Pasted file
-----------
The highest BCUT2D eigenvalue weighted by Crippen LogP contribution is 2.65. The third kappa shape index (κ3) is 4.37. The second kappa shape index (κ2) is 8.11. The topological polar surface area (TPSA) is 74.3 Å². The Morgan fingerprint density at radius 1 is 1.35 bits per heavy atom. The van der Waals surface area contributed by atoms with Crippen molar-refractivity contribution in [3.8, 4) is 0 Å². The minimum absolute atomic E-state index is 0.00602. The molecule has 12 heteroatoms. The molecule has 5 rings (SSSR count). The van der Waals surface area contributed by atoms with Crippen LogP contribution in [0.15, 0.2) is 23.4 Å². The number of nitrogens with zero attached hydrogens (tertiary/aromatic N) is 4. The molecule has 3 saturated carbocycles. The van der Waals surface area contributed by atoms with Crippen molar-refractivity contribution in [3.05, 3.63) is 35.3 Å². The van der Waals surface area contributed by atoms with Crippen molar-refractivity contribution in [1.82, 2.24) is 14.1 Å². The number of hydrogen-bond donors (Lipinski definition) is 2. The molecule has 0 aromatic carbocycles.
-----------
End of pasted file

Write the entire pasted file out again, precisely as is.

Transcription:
The highest BCUT2D eigenvalue weighted by Crippen LogP contribution is 2.65. The third kappa shape index (κ3) is 4.37. The second kappa shape index (κ2) is 8.11. The topological polar surface area (TPSA) is 74.3 Å². The Morgan fingerprint density at radius 1 is 1.35 bits per heavy atom. The van der Waals surface area contributed by atoms with Crippen molar-refractivity contribution in [3.8, 4) is 0 Å². The minimum absolute atomic E-state index is 0.00602. The molecule has 12 heteroatoms. The molecule has 5 rings (SSSR count). The van der Waals surface area contributed by atoms with Crippen LogP contribution in [0.15, 0.2) is 23.4 Å². The number of nitrogens with zero attached hydrogens (tertiary/aromatic N) is 4. The molecule has 3 saturated carbocycles. The van der Waals surface area contributed by atoms with Crippen molar-refractivity contribution in [3.05, 3.63) is 35.3 Å². The van der Waals surface area contributed by atoms with Crippen molar-refractivity contribution in [1.82, 2.24) is 14.1 Å². The number of hydrogen-bond donors (Lipinski definition) is 2. The molecule has 0 aromatic carbocycles.